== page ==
In both laboratory and clinical studies, injection of doxorubicin directly into the eyelid results in permanent muscle loss of the majority of fibers within treated eyelids. A first clinical trial of this technique in blepharospasm and hemifacial spasm patients has been performed. All patients who completed a full course of doxorubicin treatment showed a permanent decrease in eyelid strength, with over 50% of these patients requiring no further treatment. Doxorubicin is known to be carried by retrograde axonal transport to the brain and is a known neurotoxin. This raises the question of the effect of these treatments on the facial neurons which innervate the orbicularis oculi muscle in the eyelids. The effect on the number of facial nuerons present after injection of doxorubicin into the eyelid of rabbits was determined using both HRP and diI retrograde labeling techniques. Despite the extensive and permanent muscle loss caused by the doxorubicin treatments, there was no measurable loss of facial neurons on the doxorubicin treated sides. DiI was shown to be myotoxic at high concentrations and amplified the myotoxic effect of doxorubicin. Lack of neuronal loss may offer assurance of clinical safety to the facial motor neurons of muscles spasm patients who receive doxorubicin injections into their eyelids.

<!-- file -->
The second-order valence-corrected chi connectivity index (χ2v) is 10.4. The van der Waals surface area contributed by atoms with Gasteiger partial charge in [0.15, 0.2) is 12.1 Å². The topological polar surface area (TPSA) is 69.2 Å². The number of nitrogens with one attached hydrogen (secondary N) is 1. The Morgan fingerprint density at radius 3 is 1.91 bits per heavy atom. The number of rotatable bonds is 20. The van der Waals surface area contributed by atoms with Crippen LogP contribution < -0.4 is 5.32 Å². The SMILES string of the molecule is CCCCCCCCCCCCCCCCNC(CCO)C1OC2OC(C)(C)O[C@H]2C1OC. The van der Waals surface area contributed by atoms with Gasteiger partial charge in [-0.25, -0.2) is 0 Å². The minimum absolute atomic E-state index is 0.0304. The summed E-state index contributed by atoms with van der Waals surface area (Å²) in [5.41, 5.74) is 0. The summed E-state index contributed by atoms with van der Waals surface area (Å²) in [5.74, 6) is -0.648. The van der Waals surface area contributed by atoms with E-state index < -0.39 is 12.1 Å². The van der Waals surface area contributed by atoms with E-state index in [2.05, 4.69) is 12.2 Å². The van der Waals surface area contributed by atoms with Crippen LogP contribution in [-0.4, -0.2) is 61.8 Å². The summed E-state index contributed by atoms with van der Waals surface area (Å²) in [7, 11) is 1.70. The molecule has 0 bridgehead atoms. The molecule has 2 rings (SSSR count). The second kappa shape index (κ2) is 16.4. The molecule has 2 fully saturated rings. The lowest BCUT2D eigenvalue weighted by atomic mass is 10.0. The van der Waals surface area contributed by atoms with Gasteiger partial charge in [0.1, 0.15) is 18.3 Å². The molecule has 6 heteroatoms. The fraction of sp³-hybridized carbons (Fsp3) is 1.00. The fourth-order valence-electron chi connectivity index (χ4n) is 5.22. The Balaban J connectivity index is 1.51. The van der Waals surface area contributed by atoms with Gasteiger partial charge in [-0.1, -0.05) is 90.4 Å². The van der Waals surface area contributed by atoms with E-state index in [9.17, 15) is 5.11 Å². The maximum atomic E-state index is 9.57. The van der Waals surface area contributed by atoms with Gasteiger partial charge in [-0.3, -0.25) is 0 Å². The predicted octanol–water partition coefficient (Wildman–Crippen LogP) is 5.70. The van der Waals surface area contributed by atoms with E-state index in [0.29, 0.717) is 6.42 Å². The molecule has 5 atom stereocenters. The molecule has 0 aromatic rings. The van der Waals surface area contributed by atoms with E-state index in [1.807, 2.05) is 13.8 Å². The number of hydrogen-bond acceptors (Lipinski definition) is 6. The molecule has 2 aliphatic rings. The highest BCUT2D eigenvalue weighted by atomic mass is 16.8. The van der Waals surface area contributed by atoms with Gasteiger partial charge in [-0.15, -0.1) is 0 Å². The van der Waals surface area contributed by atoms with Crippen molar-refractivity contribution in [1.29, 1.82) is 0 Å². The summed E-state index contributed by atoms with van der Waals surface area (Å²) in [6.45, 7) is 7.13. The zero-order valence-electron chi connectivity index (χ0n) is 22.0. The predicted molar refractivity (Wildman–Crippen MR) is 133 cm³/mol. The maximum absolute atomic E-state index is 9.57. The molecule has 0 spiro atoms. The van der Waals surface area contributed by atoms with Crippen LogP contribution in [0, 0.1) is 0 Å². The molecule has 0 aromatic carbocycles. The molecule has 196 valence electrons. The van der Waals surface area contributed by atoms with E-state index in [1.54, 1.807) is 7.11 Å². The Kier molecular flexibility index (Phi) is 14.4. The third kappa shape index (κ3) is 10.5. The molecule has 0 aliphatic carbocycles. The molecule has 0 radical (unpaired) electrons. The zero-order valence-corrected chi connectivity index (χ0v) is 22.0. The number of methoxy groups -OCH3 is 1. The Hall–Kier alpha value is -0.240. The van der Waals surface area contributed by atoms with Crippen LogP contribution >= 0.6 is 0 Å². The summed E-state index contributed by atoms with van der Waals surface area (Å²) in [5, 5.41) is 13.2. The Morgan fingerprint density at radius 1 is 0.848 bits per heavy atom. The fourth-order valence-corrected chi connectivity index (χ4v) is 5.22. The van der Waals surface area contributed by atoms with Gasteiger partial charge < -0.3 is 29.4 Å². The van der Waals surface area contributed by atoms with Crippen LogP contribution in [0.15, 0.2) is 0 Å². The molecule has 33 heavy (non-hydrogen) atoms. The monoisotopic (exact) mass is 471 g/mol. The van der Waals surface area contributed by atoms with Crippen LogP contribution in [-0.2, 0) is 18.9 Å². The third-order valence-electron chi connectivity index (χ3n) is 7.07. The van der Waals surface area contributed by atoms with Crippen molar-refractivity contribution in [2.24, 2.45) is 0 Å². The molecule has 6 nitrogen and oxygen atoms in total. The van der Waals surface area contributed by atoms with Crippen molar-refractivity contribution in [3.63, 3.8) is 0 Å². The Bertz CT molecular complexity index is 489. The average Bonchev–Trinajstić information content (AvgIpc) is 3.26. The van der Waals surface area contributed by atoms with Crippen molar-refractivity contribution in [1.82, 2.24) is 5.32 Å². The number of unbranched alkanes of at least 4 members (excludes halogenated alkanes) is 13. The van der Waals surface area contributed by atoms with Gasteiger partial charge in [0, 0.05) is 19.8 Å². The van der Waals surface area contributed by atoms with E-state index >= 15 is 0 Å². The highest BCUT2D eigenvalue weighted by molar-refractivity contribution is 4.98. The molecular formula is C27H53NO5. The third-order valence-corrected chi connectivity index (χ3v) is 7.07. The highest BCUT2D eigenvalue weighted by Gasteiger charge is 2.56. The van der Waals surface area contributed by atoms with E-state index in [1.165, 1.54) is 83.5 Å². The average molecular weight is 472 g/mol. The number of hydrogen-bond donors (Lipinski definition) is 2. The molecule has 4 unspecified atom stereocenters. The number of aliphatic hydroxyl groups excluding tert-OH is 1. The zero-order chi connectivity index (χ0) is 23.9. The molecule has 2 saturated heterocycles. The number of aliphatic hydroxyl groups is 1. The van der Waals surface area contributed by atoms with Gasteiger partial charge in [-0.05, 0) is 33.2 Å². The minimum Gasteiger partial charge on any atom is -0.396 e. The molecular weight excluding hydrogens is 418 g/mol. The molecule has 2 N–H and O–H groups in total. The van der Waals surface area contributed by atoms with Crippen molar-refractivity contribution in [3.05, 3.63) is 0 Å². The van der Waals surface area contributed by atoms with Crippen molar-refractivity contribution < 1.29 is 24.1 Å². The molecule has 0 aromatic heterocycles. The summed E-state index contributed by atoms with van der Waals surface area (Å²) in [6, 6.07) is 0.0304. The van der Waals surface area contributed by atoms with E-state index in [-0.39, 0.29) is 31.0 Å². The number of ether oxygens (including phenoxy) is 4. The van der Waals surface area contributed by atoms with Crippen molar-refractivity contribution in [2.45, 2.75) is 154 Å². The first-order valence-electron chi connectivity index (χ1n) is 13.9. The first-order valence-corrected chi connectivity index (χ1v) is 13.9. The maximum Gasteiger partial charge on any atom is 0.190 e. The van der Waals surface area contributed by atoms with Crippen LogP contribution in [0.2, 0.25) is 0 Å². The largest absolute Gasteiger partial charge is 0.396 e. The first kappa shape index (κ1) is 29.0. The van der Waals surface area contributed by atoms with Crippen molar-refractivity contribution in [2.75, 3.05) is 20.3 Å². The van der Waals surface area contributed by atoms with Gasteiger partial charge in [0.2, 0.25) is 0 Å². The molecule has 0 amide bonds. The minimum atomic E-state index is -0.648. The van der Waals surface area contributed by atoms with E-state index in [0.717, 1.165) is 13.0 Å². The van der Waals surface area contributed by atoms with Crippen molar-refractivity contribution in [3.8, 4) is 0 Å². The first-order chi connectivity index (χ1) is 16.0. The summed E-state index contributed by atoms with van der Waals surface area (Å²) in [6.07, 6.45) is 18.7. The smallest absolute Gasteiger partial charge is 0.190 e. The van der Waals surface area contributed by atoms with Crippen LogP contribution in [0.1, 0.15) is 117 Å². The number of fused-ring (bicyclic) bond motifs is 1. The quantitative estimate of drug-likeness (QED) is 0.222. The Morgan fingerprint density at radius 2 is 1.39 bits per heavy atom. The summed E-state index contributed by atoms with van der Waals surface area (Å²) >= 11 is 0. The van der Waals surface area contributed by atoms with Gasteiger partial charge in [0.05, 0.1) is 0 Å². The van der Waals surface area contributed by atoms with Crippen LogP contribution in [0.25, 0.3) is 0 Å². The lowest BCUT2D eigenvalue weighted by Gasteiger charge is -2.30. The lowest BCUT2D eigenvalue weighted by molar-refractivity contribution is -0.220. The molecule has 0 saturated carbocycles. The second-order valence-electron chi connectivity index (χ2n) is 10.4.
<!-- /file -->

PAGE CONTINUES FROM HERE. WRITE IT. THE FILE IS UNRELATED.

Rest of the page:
Bibliographical noteFunding Information:
Acknowledgements. This work was supported by NEI Grant EY07935 to L.K.M. and J.D.W., the Minnesota Lions and Lionesses, an unrestricted grant from Research to Prevent Blindness, Inc., to the Department of Ophthalmology and the Frank E. Burch Endowed Chair in Ophthalmology (J.D.W.). We would like to thank Terry Doerr for her expert technical assistance.
- 1, 1′-Dioctadecyl-3,3,3′,3′-tetramethylindocarbocyanine perchlorate (diI)
- Facial nerve
- Orbicularis oculi muscle
- Retrograde tracing